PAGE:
The Coventry Courier 12/06/06 Letter to the Editor


Growing divide between rich and poor in state


Rhode Island faces over a $100 million budget deficit this coming year. Governor Carcieri has proposed to cut state worker benefits as part of the solution to this projected shortfall. [Projo, “R.I. budget deficit pegged at $104.8 million” 11/17/06] His last major budget cutting campaign involved reducing pension benefits for teachers. You can expect to hear more about how taxes are too high, there just isn’t enough money, and we need to cut more social programs.


The question that I have is this: If our nation’s economy (GDP per capita) has tripled since the 1950’s [Reason Magazine], and our state’s economy (G.S.P.) in the last ten years, has grown 71% [Projo, “Matt Gardner: Correcting myths -- R.I.'s economic climate compares well” 5/21/06], why can’t we afford to pay living wages and provide basic social services for everyone?


Where has the money gone? A couple of places really: First, after WWII, corporate taxes accounted for 28% of federal revenue (money coming in from taxes). By 2003, corporations paid only 7%, yet corporate profits have skyrocketed. [Collins & Yeskel, Economic Apartheid in America]


Second, only a few citizens have really benefited from our growing economic pie in the last few decades. For example, the richest 10% of Americans saw their income grow 88.6% from 1970 to 2000, whereas the bottom 90% lost by -0.1%. 


Moreover, the richest of the rich (top .01% or 13,400 taxpayers) gained 322% in this period. [David Cay Johnston’s Perfectly Legal]


What’s the solution to this mess that would benefit everyone? Why is it that people still believe in “trickle down” economics, even though it failed during the Reagan presidency and is failing now? Even Warren Buffet, one of the most respected investors on Wall Street has argued against Bush’s tax cuts for the wealthy. We need to start taxing the people who can afford it and putting the money in the citizens’ pockets that will drive our economy.


Contrary to what you may believe, our capitalist economy has flourished under policies of taxing the people who have the most money. For the record, the rich have also done very well under these tax programs. [Collins & Yeskel]


Consider that the first income tax, passed in 1913, taxed only the richest 5% of citizens and only what they made over $400,000. In fact, by the 1950’s, the highest tax rate soared at 91% when our economy was growing at levels higher than today. Of course, this rate was limited to exorbitant amounts of money, like CEO pay. What people realized back then was that we needed to tax those that gained the most from our nation’s infrastructure.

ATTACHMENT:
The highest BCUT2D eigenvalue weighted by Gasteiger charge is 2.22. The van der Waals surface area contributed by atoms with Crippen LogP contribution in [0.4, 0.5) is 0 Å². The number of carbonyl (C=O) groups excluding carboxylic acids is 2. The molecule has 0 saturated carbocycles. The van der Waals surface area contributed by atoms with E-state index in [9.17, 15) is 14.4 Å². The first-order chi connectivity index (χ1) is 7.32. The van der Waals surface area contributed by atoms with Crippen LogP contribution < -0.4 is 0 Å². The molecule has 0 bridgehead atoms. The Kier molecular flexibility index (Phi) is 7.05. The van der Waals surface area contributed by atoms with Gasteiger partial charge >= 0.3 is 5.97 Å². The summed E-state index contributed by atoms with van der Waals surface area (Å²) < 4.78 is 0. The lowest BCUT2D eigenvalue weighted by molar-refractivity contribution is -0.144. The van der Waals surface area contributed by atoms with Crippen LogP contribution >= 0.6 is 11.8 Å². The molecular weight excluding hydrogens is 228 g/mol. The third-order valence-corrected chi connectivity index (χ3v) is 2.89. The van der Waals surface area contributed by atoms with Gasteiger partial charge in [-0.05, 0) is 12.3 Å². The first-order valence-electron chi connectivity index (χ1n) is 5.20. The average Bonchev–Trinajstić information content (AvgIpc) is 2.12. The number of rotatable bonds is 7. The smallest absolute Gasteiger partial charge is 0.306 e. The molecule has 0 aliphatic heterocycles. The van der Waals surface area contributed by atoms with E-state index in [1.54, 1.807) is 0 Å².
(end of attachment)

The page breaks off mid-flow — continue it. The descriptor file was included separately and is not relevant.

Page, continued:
Presently, the economist, Edward Wolffe, has proposed a wealth tax, like Sweden’s 3%, that he projected would have produced $545 billion in government revenue in 1998. [Gar Alperovitz, “The Coming Era of Wealth Taxation”] Think about the following scenario: Given that federal, state, and local K-12 education spending amounted to $536 billion in 2004-05[NCES], this wealth tax could fully fund our schools across the country.


Moreover, since the average Rhode Islander pays around $4,000 in property taxes per year (about two-thirds or more of this money goes towards school funding), each family in RI would have about $2700 more in their pockets to spend at local businesses (this does not include additional savings in state taxes). [RIPEC]


These business owners and, of course, the companies that make the products they are selling would also have more money in their pockets due to higher demand and profits. Higher wages and profits, of course, make it less cumbersome to afford needed social programs.


Nobody likes to be taxed, especially if you are taxed at a rate that is higher than the next person. Part of our hesitancy to enact tax reform that was common years ago is that many believe they are or will be in the wealthy class.


Amazingly, “Nineteen percent of Americans say they are in the richest 1 percent and a further 20 percent expect to be someday,” according to a Time Magazine survey. I have news for you, 99% of us are not in or going to be in that richest group.


So why you listen and read about our current crisis and proposed cuts, please reflect upon what possibilities lay before us. It doesn’t have to be this way.



By Ted Mitchell